An OLAP system allows user to get into details and generalize, filter, sort and regroup data at the time of analysis. Intermediate and final totals are recalculated instantly.

The main data viewing and manipulation tool is the dynamic electronic worksheet. Its elements – columns and rows – are the manipulation controls. Moving rows and columns or clicking them user makes the system perform calculations and show data in different aspects.

Thus, user can produce lots of reports out of a single dataset on his own, without any interference with IT-specialists. This saves IT departments from continuous hard-coding of various kinds of reports and gives additional degree of freedom to executives and specialists for getting the essential information.

OLAP breaks data into two groups: facts (numbers, also called measures) and dimensions (descriptions). Facts are aggregated in a given slice by some algorithm while the user defines grouping and aggregation depth.

Also, an electronic worksheet can display data with a regular structure. OLAP is suitable everywhere, where a task of multifactor data analysis takes place. Generally, having a table filled with data, given that it contains at least one descriptive column and one or more data columns, OLAP can become an effective and convenient tool for analyzing such table and producing reports.

Read 30 ideas of using OLAP

Wednesday, December 29, 2004

Bestselling books on data warehousing and decision-making

Monday, November 01, 2004

Simulation in BI

Imagine yourself running through your own simulated B., trying to take intelligent decisions and maneuvering through increasingly competitive landscapes, in a way like a DOOM or QUAKE or a racing game. If you take poor decisions you will see the way your company suffers; if you invent and implement the right strategies you'll get a promotion, your company's shareholder value will increase and of course your difficulty level will be increased.

If this sounds like too far-fetched for you, you might be wrong. A survey conducted by Chief Learning Officer showed 55% of respondents are already using simulations in their corporation for workforce education. Over 80% of respondents have either acquired or developed simulations.

Looking at these figures, you might be wondering if BI simulations have already become mainstream? Well, less than a third of those surveyed said simulations had impacted their organizational learning processes to a significant degree so the answer to this question is NO.
Why? The reasons for B. Simulation still being a Brave New World field include:
  • the high cost of creating simulations
  • lack of organizational infrastructure
  • scarcity of quality products and services
  • deficiency of management-level comprehension on B. simulation

Despite of these obstacles, no less then 83 percent of the respondents currently using simulations expect an increase in the use of these tools in the next two years.

Like any major innovation in the past, the adoption of BI simulation probably will take longer than expected, but its impact will also most likely be much bigger than anticipated. Making sure your company is amongst the early adopters would seem advisable.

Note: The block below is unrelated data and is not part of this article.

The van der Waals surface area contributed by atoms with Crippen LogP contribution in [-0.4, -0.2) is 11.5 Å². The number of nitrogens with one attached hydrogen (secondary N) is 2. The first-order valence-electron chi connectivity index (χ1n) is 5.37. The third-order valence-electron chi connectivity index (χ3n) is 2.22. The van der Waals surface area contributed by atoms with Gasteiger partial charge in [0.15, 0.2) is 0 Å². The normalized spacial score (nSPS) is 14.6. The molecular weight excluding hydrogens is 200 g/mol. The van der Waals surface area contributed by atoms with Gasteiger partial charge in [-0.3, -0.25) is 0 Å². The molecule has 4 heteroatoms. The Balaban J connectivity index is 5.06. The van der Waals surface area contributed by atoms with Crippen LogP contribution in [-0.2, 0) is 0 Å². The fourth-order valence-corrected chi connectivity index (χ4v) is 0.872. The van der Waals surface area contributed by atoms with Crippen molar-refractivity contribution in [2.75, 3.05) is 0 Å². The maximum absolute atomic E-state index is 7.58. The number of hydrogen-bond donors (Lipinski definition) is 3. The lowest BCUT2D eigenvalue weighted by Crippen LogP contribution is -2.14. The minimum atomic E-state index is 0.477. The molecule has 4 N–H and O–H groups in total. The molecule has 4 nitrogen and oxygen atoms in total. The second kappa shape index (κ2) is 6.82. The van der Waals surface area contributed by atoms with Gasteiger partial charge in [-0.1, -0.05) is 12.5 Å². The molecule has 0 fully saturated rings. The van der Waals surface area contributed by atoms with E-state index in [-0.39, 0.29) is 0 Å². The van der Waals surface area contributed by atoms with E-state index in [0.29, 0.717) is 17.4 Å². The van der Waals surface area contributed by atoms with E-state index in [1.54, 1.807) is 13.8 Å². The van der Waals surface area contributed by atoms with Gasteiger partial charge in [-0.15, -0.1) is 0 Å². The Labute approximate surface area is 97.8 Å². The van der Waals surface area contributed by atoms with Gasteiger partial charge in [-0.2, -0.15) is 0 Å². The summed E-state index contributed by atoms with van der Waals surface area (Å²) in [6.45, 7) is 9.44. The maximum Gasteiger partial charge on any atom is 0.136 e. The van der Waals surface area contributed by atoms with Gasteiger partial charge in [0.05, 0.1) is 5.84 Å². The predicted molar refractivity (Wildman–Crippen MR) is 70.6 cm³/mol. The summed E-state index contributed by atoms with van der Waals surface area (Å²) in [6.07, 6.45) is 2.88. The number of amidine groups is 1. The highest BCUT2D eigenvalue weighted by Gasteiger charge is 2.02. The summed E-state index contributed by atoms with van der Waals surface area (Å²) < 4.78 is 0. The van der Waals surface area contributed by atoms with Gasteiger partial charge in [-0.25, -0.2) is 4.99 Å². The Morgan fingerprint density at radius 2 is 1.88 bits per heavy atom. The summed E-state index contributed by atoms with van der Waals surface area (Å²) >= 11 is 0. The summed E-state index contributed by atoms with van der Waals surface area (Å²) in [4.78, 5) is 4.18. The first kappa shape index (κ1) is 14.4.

Wednesday, September 01, 2004

What is BI really? Multiple Versions of the Truth

What is BI really? Here are some 'versions of the truth':
- According to a website BI is a broad category of Management Information Systems, applications and technologies for gathering, storing, analyzing, and providing access to data to help enterprise users make better B. decisions.
An article by Peter Bochner and Jack Vaughan mentions a few more definitions:
- The process firms go through to gather, store and analyze data.
- A critical activity that helps companies to make faster, smarter decisions, as well as increase revenue, build customer loyalty, streamline operations, improve risk management and even enable previously impossible B. processes.
- A constantly evolving strategy, vision and architecture that continuously seeks to align an organization’s operations and direction with its strategic B. goals.
- The theory that the more you know about your customers and the B. problem you’re trying to solve, the better you’re able to solve it.
- According to Danny Siegel from Pfizer Inc an effective BI system provides corporations with “one version of the truth”.

Ain't it funny that there is no single version of the truth about what BI is? Perhaps one of you has an even better definition to share with us?

Wednesday, August 04, 2004

Strategic decisions still taken based on 'gut feel'

A new research study conducted by B. Week Research Services and B. Objects shows that more than half of the critical B. decisions made in organizations are based on 'gut feel' and experience, rather than sound and verifiable information. The study, titled “The Fact Gap: The Disconnect Between Data and Decisions” of 675 executives assesses the state of information access and decision making within organizations throughout the United States and Europe.

The majority of survey participants - 77 percent - indicated that they were aware of bad B. decisions made within their organization because of insufficient information. In addition, nearly all recognize that inefficient information access significantly impacts the overall productivity of their organization. The survey also shows that businesses are buried by a glut of incompatible applications and databases, and organizations are struggling to make the various systems work together.

More Key findings from the research include:

  • Two-thirds of executives identified that more than half of their important B. decisions are based on 'gut feel' and experience, rather than on sound and verifiable information;
  • 77 percent of respondents are aware of bad decisions that managers have made within their organizations because they did not have access to accurate information;
  • A chasm exists between low-level tactical decisions and high-value decision making, with a majority of time spent on routine, day-to-day tactical decisions, rather than on strategic decisions with the greatest impact on B. success;
  • There are more critical B. decisions that need to be made compared to two years ago, and it is becoming more challenging to make important B. decisions
    Data retrieval is not just an annoyance, but has a material impact on overall productivity of the B.
It seems BI for now remains a conceptual paradise of decision software suppliers.